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Eric Jensen

 Eric Jensen is Professor of Economics and has served since 2004 as Director of theThomas Jefferson Program in Public Policy at the College of William and Mary.

Jensen came to William and Mary from the University of Michigan, where he received his Economics PhD in 1982.  He was an NIH economic demography fellow while atJensen web photo final Michigan.  On leaves from William and Mary, he was Senior Fellow in the Program in Population at the East-West Center, Honolulu, and was concurrently Economist, Office of Population, USAID and a Council on Foreign Relations International Affairs Fellow, based in Washington, DC. He was Visiting Scholar in Economics at the University of Indonesia, has evaluated HIV-AIDS efforts for the World Bank and reproductive health programs for USAID, and has served as guest editor of the Journal of Philippine Development and the Philippine Population Journal. 

One component of Eric's research has focused on the fertility, mortality and health impacts of the allocation of resources within households and societies, with attention to the formulation and evaluation of population and health policies. Related work has examined the efficacy of programs designed to implement these policies.  He has worked in Bangladesh, Indonesia, the Philippines, Romania, and Thailand on these issues. A recent research focus has been on economic models of migration, examining the relationship between fertility and migration in developing countries, and the quality of Mexican migrants to the US.  His work has been supported by the Freeman, Mellon, Rockefeller, and TIAA-CREF Foundations.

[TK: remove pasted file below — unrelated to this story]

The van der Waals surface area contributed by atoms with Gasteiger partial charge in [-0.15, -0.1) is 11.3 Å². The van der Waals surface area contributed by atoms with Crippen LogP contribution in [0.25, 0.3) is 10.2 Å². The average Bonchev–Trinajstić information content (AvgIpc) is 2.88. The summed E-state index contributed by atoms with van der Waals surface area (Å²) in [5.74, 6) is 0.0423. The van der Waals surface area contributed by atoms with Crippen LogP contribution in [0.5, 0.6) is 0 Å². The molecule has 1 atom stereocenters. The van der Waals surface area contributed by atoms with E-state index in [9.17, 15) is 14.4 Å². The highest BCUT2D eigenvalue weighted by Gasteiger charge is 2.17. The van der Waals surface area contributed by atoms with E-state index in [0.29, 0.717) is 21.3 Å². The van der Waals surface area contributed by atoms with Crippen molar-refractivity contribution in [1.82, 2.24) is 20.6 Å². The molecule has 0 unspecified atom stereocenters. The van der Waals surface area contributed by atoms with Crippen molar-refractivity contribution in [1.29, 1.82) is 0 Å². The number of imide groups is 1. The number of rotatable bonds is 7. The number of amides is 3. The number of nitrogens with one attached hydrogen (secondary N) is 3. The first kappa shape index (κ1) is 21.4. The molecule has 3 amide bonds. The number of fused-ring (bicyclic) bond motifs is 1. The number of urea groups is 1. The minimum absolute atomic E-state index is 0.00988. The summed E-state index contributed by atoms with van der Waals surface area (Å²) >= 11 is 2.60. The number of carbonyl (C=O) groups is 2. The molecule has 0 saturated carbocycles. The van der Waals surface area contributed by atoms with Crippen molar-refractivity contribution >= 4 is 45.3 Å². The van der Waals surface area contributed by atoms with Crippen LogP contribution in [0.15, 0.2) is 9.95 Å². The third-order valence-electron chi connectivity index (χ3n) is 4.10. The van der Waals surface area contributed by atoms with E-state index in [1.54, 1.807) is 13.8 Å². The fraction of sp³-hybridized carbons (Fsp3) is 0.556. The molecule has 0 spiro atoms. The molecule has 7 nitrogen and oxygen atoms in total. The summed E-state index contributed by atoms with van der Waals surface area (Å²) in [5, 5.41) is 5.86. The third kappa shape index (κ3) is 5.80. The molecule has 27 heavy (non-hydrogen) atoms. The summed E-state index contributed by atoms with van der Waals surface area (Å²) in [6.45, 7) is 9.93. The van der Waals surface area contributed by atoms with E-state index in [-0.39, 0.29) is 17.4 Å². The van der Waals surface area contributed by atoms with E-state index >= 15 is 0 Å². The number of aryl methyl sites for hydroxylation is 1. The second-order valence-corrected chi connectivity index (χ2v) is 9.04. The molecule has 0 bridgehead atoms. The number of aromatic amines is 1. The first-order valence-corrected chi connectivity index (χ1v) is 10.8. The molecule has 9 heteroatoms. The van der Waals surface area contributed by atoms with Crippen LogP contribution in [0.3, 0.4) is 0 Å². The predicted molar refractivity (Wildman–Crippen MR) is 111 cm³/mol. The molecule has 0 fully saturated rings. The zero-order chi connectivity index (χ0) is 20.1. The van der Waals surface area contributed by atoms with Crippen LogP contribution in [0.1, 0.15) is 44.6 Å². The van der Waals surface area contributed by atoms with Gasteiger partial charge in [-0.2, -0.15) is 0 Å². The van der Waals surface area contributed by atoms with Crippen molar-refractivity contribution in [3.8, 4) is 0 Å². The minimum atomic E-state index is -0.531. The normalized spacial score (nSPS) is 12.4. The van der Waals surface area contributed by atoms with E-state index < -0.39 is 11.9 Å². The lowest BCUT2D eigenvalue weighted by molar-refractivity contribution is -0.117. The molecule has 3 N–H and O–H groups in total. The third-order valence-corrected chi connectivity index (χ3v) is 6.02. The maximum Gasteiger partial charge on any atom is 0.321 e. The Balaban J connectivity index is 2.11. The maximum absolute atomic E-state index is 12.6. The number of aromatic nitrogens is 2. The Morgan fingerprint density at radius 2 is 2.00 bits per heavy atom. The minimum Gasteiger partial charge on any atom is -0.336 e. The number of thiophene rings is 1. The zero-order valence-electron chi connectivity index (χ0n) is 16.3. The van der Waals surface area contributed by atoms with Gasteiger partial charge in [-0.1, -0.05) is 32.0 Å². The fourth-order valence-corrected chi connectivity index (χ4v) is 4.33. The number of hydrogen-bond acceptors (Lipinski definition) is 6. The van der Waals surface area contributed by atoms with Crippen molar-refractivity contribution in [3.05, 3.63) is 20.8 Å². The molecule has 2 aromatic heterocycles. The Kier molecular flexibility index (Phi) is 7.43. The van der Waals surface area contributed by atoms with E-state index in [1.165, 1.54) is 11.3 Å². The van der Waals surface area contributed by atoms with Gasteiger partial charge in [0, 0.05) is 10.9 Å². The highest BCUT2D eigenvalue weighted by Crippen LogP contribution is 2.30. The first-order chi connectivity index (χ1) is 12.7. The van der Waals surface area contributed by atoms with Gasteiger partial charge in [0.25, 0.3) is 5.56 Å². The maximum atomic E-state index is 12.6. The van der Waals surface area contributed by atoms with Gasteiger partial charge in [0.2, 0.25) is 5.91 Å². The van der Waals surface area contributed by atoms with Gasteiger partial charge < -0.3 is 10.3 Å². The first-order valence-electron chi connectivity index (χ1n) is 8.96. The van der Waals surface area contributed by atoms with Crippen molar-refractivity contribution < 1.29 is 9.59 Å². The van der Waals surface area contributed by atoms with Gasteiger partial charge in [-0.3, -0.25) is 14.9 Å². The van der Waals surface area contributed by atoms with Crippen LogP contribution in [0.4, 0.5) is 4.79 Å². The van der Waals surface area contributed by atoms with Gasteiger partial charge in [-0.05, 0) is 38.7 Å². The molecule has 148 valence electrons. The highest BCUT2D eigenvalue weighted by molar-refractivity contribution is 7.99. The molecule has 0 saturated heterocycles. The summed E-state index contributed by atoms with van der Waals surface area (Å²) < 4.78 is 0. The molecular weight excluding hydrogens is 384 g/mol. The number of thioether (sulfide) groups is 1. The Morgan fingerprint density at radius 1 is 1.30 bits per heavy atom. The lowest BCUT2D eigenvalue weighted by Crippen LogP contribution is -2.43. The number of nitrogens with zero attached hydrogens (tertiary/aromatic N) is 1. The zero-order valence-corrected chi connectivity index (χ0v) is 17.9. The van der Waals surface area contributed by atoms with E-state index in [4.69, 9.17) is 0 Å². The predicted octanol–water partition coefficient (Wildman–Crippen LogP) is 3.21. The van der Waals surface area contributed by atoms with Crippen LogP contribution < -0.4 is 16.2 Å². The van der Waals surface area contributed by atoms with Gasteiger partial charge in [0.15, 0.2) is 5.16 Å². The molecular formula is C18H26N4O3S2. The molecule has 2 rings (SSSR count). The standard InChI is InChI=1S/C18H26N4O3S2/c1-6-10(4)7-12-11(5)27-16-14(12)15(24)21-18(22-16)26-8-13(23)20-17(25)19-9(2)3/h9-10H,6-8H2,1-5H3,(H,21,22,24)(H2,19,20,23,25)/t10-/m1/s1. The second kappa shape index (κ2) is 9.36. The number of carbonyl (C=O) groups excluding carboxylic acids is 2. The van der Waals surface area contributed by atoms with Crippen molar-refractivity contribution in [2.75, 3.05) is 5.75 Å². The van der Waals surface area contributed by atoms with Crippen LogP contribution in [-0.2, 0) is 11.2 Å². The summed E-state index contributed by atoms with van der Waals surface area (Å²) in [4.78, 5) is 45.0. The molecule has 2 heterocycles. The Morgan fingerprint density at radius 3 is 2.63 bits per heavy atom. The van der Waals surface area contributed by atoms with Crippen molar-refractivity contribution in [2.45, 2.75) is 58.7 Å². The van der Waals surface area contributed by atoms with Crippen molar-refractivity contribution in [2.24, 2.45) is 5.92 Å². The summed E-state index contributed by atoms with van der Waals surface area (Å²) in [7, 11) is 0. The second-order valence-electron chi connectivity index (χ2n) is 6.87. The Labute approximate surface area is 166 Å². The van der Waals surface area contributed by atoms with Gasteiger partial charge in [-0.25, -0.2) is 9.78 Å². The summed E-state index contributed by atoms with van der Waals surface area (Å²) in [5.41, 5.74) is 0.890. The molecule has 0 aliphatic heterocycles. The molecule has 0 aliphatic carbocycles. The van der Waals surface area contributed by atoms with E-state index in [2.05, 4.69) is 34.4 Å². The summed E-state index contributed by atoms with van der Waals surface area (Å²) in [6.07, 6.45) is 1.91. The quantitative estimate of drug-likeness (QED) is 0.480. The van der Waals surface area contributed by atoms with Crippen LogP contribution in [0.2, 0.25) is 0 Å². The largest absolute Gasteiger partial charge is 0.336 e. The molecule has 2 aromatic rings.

Jensen has taught various undergraduate Economics and graduate Public Policy courses, including benefit-cost analysis, statistics, introductory econometrics, cross-section econometrics, principles of economics, a seminar in population economics, and the capstone policy research seminar. He is married to Elizabeth Jensen, and has two children: Joe, College of Wooster '11, and Jessica, a student at Earlham College.  He plays music for fun and golf for humility, and misses the days when his knees let him unleash his so-so basketball game on the world.